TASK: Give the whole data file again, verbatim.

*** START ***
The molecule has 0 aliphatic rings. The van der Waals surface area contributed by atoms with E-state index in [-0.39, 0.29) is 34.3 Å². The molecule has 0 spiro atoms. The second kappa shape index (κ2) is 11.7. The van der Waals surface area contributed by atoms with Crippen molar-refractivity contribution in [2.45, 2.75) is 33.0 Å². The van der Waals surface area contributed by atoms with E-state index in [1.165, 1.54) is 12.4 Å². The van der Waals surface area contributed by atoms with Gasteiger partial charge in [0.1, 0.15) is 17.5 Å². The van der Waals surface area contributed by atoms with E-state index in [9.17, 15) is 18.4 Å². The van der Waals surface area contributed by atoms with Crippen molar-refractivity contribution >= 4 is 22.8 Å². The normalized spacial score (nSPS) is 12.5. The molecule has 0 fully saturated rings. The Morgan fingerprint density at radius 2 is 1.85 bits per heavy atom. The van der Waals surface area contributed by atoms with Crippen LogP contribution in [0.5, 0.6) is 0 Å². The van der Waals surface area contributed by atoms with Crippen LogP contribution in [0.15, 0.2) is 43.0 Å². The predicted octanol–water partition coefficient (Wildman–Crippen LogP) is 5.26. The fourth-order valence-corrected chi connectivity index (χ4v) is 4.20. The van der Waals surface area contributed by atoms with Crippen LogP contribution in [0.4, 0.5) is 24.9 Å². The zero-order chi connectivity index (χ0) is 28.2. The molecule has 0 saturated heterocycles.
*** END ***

The molecule has 0 aliphatic rings. The van der Waals surface area contributed by atoms with E-state index in [-0.39, 0.29) is 34.3 Å². The molecule has 0 spiro atoms. The second kappa shape index (κ2) is 11.7. The van der Waals surface area contributed by atoms with Crippen molar-refractivity contribution in [2.45, 2.75) is 33.0 Å². The van der Waals surface area contributed by atoms with E-state index in [1.165, 1.54) is 12.4 Å². The van der Waals surface area contributed by atoms with Gasteiger partial charge in [0.1, 0.15) is 17.5 Å². The van der Waals surface area contributed by atoms with E-state index in [9.17, 15) is 18.4 Å². The van der Waals surface area contributed by atoms with Crippen molar-refractivity contribution >= 4 is 22.8 Å². The normalized spacial score (nSPS) is 12.5. The molecule has 0 fully saturated rings. The Morgan fingerprint density at radius 2 is 1.85 bits per heavy atom. The van der Waals surface area contributed by atoms with Crippen LogP contribution in [0.5, 0.6) is 0 Å². The van der Waals surface area contributed by atoms with Crippen LogP contribution in [0.15, 0.2) is 43.0 Å². The predicted octanol–water partition coefficient (Wildman–Crippen LogP) is 5.26. The fourth-order valence-corrected chi connectivity index (χ4v) is 4.20. The van der Waals surface area contributed by atoms with Crippen LogP contribution in [0.4, 0.5) is 24.9 Å². The zero-order chi connectivity index (χ0) is 28.2. The molecule has 0 saturated heterocycles.